North Korea is increasing the scale and refinement of the tactics it uses to evade international sanctions, particularly in the lucrative trade in military technology, according to a summary of a U.N. experts’ report obtained by Kyodo News. The country’s movement of illicit ammunition, weapons and natural resources continues to prop up the regime of Kim Jong Un. The report blames a lack of political will on the part of the international community in effectively enforcing the implementation of sanctions. “The DPRK is flouting sanctions through trade in prohibited goods with evasion techniques that are increasing in scale, scope and sophistication,” the report reads. DPRK stands for North Korea’s official name, the Democratic People’s Republic of Korea. “(The sanctions implementation) effort has not yet been matched by the requisite political will, prioritization and resource allocation to ensure effective implementation,” the summary warned. According to the report, the problem was laid bare when in August the largest shipment of ammunition in the sanctions period was discovered. Maritime databases, which track vessels, indicated that the Cambodian-flagged ship reached a port in Egypt. “An interdiction of the vessel Jie Shun was the largest seizure of ammunition in DPRK sanctions history,” according to the document. A source informed Kyodo that the Egyptian port was not the general cargo ship’s final destination, despite its strategic location near a number of regional conflict hot spots. However, the report said that seizures like it demonstrate “the country’s use of concealment techniques as well as an emerging nexus between DPRK entities trading in arms and minerals.” The trade in minerals is also a valuable source of funding for North Korea despite it being specifically prohibited from supplying or transferring by sea or air from its territory minerals, such as gold, copper, nickel, silver, zinc and rare earth minerals. Although bans on trade in minerals were adopted for the first time in 2016, the report points out there are various interpretations of the minerals that are listed, and countries utilize exemption clauses in different ways, effectively circumventing bans. The summary also points out that North Korean entities and banks continue to operate by using agents who are “highly experienced and well-trained” in moving money, people and goods, which include arms and related materials, across borders. They include agents who are foreigners working as facilitators for North Korea utilizing front companies. “Their ability to conceal financial activity by using foreign nationals and entities allows them to continue to transact through top global financial centers,” the document states. The annual report is produced by a panel of experts under the U.N. Security Council’s sanctions committee on North Korea. The panel also makes recommendations to improve implementation of the resolutions. Before the report is publicly released, it must be adopted by consensus at the next sanctions committee meeting, which is to be held next week. Once adopted it is then circulated to the Security Council and later made public. (Kyodo, “Pyongyang Using Refined Tactics to Duck Sanctions on Large Scale: U.N. Report,” Japan Times, February 9, 2017)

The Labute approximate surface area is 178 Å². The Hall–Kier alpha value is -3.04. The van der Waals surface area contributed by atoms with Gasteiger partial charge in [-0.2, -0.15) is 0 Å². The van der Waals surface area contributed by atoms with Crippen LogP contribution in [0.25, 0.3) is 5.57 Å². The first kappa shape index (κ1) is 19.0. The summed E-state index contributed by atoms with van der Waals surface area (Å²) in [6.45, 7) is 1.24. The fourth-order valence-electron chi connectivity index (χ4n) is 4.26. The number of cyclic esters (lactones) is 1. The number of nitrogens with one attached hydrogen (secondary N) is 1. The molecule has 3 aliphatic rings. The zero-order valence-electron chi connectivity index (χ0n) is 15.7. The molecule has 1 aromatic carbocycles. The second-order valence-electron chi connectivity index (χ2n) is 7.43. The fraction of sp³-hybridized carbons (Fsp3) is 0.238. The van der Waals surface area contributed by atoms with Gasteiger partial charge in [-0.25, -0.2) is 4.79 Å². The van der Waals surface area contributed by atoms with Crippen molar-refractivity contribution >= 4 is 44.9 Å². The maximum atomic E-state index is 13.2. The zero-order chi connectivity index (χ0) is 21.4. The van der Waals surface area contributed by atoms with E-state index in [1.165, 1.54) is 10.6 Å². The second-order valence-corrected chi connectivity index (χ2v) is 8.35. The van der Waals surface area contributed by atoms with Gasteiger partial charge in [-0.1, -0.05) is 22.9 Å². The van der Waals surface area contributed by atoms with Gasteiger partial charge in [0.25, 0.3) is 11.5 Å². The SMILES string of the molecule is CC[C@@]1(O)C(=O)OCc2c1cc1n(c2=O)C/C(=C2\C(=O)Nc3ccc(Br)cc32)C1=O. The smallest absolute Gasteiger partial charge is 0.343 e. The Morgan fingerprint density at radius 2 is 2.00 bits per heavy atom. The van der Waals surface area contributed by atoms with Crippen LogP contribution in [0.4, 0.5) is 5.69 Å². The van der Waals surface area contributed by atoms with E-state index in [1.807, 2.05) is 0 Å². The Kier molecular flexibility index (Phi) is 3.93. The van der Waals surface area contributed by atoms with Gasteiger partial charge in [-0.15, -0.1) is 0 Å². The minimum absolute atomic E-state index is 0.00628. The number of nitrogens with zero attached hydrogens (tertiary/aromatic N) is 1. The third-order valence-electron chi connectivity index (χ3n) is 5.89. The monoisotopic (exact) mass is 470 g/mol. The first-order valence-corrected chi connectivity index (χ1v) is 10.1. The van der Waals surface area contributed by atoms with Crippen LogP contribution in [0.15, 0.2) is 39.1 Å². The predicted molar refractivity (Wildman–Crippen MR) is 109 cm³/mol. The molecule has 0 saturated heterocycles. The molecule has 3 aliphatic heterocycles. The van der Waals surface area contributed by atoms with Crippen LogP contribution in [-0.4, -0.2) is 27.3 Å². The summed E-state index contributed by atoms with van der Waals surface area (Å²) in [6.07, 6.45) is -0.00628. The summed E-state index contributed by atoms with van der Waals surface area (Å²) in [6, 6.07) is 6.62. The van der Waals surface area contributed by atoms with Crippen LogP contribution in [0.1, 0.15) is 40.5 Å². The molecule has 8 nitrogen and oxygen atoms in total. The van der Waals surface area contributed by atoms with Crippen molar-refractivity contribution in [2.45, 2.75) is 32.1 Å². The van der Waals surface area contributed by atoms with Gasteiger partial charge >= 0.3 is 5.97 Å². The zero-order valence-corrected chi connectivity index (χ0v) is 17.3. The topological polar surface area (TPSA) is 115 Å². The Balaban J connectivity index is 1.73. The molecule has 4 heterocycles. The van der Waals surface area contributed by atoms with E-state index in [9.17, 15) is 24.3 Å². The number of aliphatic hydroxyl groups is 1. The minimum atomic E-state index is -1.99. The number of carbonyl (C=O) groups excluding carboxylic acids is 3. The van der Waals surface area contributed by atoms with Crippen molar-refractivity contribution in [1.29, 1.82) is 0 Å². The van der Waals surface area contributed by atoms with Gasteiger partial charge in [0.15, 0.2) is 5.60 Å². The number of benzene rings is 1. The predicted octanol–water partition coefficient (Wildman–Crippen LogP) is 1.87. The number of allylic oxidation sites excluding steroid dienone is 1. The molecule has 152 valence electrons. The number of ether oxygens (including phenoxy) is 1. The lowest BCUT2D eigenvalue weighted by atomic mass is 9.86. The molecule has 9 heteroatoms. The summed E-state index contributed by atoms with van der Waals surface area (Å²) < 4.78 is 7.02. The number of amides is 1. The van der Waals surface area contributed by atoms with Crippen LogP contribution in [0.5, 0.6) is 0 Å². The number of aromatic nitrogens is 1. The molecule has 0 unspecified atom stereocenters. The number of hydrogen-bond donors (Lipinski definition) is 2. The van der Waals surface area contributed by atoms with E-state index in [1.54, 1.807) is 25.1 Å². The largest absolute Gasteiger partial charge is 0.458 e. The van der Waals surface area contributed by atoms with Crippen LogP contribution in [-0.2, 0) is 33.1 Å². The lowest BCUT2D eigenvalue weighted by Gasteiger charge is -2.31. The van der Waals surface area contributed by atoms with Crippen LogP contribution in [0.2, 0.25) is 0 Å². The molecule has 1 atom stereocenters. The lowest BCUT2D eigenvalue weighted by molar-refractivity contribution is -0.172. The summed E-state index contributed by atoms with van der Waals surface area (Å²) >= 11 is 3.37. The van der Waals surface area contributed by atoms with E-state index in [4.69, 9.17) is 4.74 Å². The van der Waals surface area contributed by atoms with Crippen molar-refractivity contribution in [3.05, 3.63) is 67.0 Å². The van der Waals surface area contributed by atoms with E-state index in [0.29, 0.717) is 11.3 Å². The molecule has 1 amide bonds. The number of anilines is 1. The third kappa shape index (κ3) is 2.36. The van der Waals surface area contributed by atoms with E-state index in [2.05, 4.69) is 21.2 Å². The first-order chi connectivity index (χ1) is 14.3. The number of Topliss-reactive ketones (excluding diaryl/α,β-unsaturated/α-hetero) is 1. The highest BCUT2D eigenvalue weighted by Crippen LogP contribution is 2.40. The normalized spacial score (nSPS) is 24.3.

2/10/17: